Hidden Figures is not a blissful  kind of film: It’s a story of brilliance, but not of ego. It’s a story of struggle and willpower, but not of individual glory. Set in 1960s Virginia, the film centers on three pioneering African American women whose calculations for NASA were integral to several historic space missions, including John Glenn’s successful orbit of the Earth. These women—Katherine Johnson, Mary Jackson, and Dorothy Vaughan—were superlative mathematicians and engineers despite starting their careers in segregation-era America and facing discrimination at home, at school, and at work.

 Just the fact that our collective culture highlights virtually zip about this platoon of brilliant, dedicated, overworked, under-appreciated, and until recently, never celebrated African-American women who functioned as NASA’s “living computers” to make it possible for Alan Shepherd, Gus Grissom and John Glenn to become national heroes is as humiliating as it is mind-boggling. This is
especially for those of us who grew up witnessing the birth, trials and eventual triumph of our Gemini and Apollo Space Programs.    Yes, Hidden Figures is well worth seeing…..:)

Tuesday, January 31, 2017

I Could Tell You Stories

Full disclosure requires that while I never met America’s premier memoirist Patricia Hampl  personally , my reading of her books tells me we grew up on the East Side in St. Paul about the same time, my parents knew and patronized her parents florist shop, we both attended the University of Minnesota (where she later taught) and we’re familiar with the hospital where I was born and she cared for her mother.  For more background and a previous review of her book The Florists  Daughter   click on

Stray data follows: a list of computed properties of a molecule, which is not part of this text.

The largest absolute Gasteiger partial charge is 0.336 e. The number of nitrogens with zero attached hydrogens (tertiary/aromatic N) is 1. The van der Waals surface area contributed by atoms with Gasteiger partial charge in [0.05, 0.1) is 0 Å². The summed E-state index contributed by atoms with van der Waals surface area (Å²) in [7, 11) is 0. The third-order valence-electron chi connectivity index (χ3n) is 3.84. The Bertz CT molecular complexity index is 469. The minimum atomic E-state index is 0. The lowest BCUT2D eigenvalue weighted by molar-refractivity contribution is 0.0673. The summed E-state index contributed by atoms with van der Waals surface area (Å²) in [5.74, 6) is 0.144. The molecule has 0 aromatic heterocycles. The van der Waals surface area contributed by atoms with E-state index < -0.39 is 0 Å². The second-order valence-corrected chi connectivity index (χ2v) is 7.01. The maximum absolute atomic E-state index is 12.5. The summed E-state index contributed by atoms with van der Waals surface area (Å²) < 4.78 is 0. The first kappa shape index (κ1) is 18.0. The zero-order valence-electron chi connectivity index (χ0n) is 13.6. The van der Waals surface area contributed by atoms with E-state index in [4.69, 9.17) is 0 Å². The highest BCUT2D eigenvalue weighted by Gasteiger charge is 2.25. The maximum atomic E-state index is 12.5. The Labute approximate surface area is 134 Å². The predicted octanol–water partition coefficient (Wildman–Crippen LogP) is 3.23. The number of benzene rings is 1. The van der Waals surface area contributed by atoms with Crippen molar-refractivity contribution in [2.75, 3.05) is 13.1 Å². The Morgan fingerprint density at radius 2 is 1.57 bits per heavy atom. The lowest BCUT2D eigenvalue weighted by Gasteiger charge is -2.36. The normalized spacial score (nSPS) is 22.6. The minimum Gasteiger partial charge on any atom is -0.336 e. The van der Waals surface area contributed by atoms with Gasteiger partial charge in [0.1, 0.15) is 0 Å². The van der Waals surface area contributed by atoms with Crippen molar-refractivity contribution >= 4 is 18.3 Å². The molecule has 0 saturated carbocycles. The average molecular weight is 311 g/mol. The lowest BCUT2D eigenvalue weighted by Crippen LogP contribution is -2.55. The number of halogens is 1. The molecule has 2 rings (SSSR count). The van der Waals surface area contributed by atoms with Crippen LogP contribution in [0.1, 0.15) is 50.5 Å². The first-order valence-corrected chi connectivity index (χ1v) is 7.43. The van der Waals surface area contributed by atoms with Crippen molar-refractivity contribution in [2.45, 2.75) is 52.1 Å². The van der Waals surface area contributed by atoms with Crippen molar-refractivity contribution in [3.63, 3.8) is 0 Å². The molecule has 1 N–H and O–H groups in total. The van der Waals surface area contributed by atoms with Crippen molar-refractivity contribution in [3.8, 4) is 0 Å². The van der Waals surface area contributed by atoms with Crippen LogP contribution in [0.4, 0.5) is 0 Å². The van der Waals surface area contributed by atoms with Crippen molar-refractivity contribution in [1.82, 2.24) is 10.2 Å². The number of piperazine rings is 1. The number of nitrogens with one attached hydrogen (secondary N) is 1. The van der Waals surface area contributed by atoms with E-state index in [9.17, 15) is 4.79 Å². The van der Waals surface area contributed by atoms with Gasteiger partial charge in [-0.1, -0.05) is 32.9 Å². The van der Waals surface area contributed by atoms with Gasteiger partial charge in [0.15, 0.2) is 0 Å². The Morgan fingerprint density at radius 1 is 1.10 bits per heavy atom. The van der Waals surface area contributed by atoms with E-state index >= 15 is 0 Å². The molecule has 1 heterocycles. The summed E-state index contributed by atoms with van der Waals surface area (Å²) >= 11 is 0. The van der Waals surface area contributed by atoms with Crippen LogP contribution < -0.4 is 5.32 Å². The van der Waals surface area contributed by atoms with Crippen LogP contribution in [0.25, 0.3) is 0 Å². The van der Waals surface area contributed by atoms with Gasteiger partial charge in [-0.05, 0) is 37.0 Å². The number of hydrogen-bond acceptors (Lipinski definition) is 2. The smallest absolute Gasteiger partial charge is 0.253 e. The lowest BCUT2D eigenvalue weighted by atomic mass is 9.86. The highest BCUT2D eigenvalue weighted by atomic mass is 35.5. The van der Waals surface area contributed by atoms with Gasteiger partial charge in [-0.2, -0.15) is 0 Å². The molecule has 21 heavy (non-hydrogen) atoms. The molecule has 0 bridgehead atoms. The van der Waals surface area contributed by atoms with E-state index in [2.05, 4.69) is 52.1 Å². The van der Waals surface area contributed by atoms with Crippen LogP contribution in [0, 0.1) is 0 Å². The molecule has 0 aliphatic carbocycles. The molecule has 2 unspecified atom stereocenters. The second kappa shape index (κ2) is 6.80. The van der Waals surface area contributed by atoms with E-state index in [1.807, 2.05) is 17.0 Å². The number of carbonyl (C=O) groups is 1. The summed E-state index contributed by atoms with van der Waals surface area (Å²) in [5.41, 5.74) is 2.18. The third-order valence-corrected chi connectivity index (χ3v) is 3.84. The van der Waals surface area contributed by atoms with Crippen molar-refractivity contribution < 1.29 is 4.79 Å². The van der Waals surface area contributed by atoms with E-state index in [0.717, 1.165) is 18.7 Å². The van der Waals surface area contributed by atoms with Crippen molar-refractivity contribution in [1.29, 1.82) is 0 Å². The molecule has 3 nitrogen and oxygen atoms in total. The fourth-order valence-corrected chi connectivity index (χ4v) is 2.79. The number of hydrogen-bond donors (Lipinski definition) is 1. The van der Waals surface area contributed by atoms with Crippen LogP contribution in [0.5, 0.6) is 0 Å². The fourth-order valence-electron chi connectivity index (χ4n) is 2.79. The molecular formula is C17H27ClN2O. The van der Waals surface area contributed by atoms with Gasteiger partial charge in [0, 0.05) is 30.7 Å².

In I Could Tell You Stories – Sojourns in the Land of Memory Patricia Hampl has written a thoughtful, original study of memoir, both in reflections on her own life and on the works of other notable memoirists over almost two thousand years—including  Saint Augustine, Anne Frank, Edith Stein (a convert from Judaism to Catholicism, who became a martyr under the Nazis), Sylvia Plath, and Walt Whitman. In this era of titillating  memoir as melodrama, Hampl has restored the form to something provocative and serious, at the same time writing a highly readable series of linked essays in which she probes issues of morality and truth and the historical importance of the recorded life. The prose, reflecting Hampl the poet, sings as she meditates.

This book is for writers and thinkers of any genre.  She provides us with a collection of essays which reveal how the even most mundane aspects of life’s experiences can allow us to write thoughtfully and well. This is a profound book as the author shares insights into the views of writers she admires.  She reaches across history, philosophy, poetry, and religion to connect with memory.   For anyone aspiring to the writer’s calling…. This book is a good place to start.